Page written & correct as of: 01/11/2023.
Introduction to Air Source Heat Pumps
So, you’ve decided an air source heat pump is a good fit for your home. It’s a great idea, we love them. They don’t burn fossil fuels, creating carbon-based emissions during use and could be used alongside photovoltaic (PV) panels to provide you with completely free (after installation) heating and hot water.
Plus, great news, there’s a government grant available of £7,500 to help you pay for it. If you would like to get a quote for an air source heat pump, please contact us on 029 2009 9898 and we’ll be happy to have a chat.
We are a Viessmann premium supplier. We work with Viessmann because of their quality manufacturing processes and industry-topping long warranties on products.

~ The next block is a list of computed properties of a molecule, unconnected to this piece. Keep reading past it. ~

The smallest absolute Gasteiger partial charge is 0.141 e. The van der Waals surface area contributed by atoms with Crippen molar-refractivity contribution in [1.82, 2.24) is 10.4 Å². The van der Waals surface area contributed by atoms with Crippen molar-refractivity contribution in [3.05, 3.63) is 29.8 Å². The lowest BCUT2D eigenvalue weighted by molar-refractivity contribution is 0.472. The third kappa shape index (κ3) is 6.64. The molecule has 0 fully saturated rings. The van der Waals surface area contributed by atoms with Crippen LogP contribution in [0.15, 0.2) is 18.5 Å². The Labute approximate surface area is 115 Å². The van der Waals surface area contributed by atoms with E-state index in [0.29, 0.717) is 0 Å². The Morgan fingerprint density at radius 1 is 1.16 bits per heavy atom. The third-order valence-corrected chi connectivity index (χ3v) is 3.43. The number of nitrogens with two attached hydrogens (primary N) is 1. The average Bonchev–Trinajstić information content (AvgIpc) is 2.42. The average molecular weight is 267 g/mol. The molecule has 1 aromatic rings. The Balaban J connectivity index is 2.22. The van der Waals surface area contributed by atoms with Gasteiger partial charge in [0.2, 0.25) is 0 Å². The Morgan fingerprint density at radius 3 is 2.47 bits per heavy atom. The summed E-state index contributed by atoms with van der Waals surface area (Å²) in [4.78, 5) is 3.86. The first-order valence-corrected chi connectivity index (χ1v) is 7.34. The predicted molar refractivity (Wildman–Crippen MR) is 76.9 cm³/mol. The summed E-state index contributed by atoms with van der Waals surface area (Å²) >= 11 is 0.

Let’s begin…beware, there is a lot of misinformation out in the world.
Air source heat pumps work best, and very well, in specific conditions at well insulated homes. They need to be set up correctly to ensure their high efficiency. If they’re not set up right they can cost you a lot of money by working harder than they should and this could also shorten lifespan.
We’ve tried to create a detailed and honest guide to answer all your questions surrounding what is and isn’t possible with air source heat pump installations. We’ll need to go through the heat pump units, the pipework, the radiators, insulation and more.
Please bear in mind that all homes are different and will have slightly different set ups and requirements.
Each of the below steps is something you will need to consider when thinking about highly energy efficient air source heat pump installations.
MCS (Microgeneration Certification Service)
MCS is a standards organisation that maintains and improves quality by certifying low-carbon energy technologies and contractors. They have strict rules to ensure that the heat pumps work to their specifications and are as energy efficient as possible.
Without MCS sign-off you will not be able to get the £7,500 grant after installation. They look after the following: